Italy's Antitrust Regulator Concerned About Cross-Ownership of Media Platforms

New law could allow Silvio Berlusconi's Mediaset broadcaster to acquire control of a large publisher.


ROME -- Italy's main antitrust regulator officially wrote the presidents of the two houses of the Italian parliament Wednesday to express what is said was "concern" over a new law that could soon allow for increased cross-ownership of media platforms.

The so-called "milleproroghe" decree, which was passed Feb. 25, is a wide-ranging package of rules passed most years that are voted up or down as a whole. Among the items in this year's decree is an item that would allow for more cross ownership between media platforms that many in Italy say will make it easier for big media companies like Silvio Berlusconi's Mediaset broadcaster to acquire control of a large publisher.

Mediaset already controls three of Italy's seven national networks as well as a leading film production and distribution company and Il Giornale, a mid-size newspaper based in Milan. But rules prohibit the company from acquiring an existing print media company such as RCS Media Group, which owns the nations leading newspaper, a top news magazine, and one of the country's largest publishing houses. Many RCS outlets have been critical of Berlusconi in the past.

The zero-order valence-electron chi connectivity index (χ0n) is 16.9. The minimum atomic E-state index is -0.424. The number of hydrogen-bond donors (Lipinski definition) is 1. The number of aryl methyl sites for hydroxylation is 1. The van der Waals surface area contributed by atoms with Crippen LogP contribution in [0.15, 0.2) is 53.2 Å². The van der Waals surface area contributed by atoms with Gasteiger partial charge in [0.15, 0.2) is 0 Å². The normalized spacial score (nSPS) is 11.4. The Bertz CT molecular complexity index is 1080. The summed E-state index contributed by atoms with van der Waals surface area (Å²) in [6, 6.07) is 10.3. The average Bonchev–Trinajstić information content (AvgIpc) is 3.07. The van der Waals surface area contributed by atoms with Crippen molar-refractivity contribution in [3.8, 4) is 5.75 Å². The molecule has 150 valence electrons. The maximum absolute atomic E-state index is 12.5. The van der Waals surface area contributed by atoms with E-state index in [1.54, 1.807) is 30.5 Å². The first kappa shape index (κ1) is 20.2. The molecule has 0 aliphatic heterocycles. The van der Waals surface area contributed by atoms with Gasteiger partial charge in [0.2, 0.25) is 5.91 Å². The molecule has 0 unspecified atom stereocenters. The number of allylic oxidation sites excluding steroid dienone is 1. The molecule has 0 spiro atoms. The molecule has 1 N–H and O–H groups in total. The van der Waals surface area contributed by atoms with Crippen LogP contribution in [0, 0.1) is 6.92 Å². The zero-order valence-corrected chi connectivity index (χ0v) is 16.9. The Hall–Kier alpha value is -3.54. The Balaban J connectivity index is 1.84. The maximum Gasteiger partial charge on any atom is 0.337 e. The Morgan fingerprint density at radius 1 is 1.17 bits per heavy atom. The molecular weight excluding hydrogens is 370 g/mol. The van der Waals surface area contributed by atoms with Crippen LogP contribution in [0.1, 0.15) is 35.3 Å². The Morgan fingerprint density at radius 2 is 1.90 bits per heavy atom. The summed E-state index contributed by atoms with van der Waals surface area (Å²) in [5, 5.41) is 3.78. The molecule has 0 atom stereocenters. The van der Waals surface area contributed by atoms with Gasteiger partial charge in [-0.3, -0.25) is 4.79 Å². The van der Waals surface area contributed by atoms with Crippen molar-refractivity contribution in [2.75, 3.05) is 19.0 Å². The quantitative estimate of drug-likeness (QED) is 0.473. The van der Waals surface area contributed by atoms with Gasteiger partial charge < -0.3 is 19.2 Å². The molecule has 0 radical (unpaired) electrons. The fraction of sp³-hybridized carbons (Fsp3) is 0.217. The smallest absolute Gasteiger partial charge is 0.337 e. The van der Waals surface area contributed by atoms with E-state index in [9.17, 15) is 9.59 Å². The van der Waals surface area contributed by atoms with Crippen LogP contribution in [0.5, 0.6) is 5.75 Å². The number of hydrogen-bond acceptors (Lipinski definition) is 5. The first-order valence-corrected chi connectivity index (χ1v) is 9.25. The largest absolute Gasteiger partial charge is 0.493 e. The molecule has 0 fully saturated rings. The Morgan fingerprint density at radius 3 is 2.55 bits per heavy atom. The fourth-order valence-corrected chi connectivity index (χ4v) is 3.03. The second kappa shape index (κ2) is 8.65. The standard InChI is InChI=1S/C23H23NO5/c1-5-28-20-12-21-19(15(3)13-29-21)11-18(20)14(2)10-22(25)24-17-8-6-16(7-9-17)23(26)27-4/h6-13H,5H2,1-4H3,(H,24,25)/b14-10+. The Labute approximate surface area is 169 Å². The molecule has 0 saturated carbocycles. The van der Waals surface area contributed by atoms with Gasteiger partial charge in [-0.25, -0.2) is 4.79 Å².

Berlusconi, who is being tried in three separate trials ranging from tax fraud and abuse of power to paying for sex with an underage prostitute, is known to aggressively use his media outlets to bolster his support among the public.

The milleproroghe decree usually extends the ban on such ownership two years, and this time around the ban was originally written to be extended until the end of 2012. But just before the vote, the rules were extended only until the end of this month, giving a rise to speculation that a Mediaset bid for RCS or another large print conglomerate could be in the works.

In its letter to parliamentary leadership, the antitrust authority said it was "concerned" that the cross ownership rules could soon expire and it called for the existing limits on ownership to be extended in order to maintain strong competition among different media platforms.